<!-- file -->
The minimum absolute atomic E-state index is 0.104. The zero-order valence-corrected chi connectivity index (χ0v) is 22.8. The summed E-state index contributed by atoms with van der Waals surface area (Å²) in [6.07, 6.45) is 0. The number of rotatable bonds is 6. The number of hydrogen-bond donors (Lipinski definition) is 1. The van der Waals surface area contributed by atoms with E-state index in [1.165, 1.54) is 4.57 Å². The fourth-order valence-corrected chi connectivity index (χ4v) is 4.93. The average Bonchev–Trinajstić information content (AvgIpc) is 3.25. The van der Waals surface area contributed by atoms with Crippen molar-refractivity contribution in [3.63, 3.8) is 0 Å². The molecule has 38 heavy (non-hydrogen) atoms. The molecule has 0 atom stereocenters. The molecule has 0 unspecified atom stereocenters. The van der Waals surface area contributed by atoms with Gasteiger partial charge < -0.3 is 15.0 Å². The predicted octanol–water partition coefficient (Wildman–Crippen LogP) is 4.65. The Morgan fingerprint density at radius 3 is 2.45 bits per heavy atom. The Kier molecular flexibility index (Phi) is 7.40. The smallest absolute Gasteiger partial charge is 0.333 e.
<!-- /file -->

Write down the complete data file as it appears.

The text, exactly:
The minimum absolute atomic E-state index is 0.104. The zero-order valence-corrected chi connectivity index (χ0v) is 22.8. The summed E-state index contributed by atoms with van der Waals surface area (Å²) in [6.07, 6.45) is 0. The number of rotatable bonds is 6. The number of hydrogen-bond donors (Lipinski definition) is 1. The van der Waals surface area contributed by atoms with E-state index in [1.165, 1.54) is 4.57 Å². The fourth-order valence-corrected chi connectivity index (χ4v) is 4.93. The average Bonchev–Trinajstić information content (AvgIpc) is 3.25. The van der Waals surface area contributed by atoms with Crippen molar-refractivity contribution in [3.63, 3.8) is 0 Å². The molecule has 38 heavy (non-hydrogen) atoms. The molecule has 0 atom stereocenters. The molecule has 0 unspecified atom stereocenters. The van der Waals surface area contributed by atoms with Gasteiger partial charge < -0.3 is 15.0 Å². The predicted octanol–water partition coefficient (Wildman–Crippen LogP) is 4.65. The Morgan fingerprint density at radius 3 is 2.45 bits per heavy atom. The Kier molecular flexibility index (Phi) is 7.40. The smallest absolute Gasteiger partial charge is 0.333 e.